As a EWH resident of 2 years now, I’ve been learning about the rise and fall of eateries in the area. I try to support the local restaurants before they up and disappear. I was excited about Lucky John’s but honestly it wasn’t for me–I have little use for a boutique grocer/deli (unfortunately it seems I wasn’t alone since the shop didn’t last). That said, I’m thrilled to read about this new venture! An eatery with good simple food, live music, and outdoor seating that’s only a few blocks away? Sounds like my kind of place. I hope they get a beer license or at least let patrons BYOB.

    I do agree with leif, though. This location on the one-way stretch of Woodburn is terrible. There’s very little visibility from the street–they should hang the biggest side possibly off the building to pull in passers-by. Also, why the heck hasn’t anyone moved into that classy old bank building across from Suzy Wong’s? It must be in worse shape on the inside than the outside. It’s a shame.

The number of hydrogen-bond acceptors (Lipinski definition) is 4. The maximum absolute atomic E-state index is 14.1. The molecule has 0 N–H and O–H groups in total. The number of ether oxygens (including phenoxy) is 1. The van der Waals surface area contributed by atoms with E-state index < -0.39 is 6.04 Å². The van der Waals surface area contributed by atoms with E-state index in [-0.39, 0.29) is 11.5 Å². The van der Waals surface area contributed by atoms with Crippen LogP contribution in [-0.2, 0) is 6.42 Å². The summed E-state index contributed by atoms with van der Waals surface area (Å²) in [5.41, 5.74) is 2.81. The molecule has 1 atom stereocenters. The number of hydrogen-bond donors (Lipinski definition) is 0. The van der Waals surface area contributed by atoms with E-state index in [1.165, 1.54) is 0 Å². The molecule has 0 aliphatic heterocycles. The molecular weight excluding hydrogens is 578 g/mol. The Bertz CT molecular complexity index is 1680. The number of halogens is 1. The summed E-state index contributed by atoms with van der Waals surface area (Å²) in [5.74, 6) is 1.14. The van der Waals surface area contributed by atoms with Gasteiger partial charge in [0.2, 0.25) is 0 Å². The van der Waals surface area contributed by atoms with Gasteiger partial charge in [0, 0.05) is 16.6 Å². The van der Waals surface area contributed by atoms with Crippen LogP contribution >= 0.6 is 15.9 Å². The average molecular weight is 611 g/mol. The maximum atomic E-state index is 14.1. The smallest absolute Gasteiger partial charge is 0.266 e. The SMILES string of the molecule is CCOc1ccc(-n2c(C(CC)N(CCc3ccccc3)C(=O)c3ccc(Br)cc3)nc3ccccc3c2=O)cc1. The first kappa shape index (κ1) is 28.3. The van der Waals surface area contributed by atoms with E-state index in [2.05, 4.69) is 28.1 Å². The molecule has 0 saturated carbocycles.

• Dieter S.

    I don’t know why Aaron would want them to get a liquor license; that is the fastest way to increase costs. BYOB would be nice and that is up to the owner and not the politician.

  • Rachel

    As longtime EWH residents this makes us very happy! We already love Mayberry and pigs and supporting/walking to our local joints. My husband is already anticipating having a chair with his name on it. Thanks Josh!

  • Dieter S.

    “and supporting/walking to our local joints. ” I noted the word joints is plural; are there more than one?? Where?

  • Rachel

    At the moment: Suzie Wongs, Moca, The View, Parkside Cafe, Brew House, ZZs, Andys, Maribelle’s, Obryons, BonBonerie. Yes, Some are not in WH. Yes, We walk to them (full discloser: not ZZs. yet). Happily The Skinny Pig will be closer.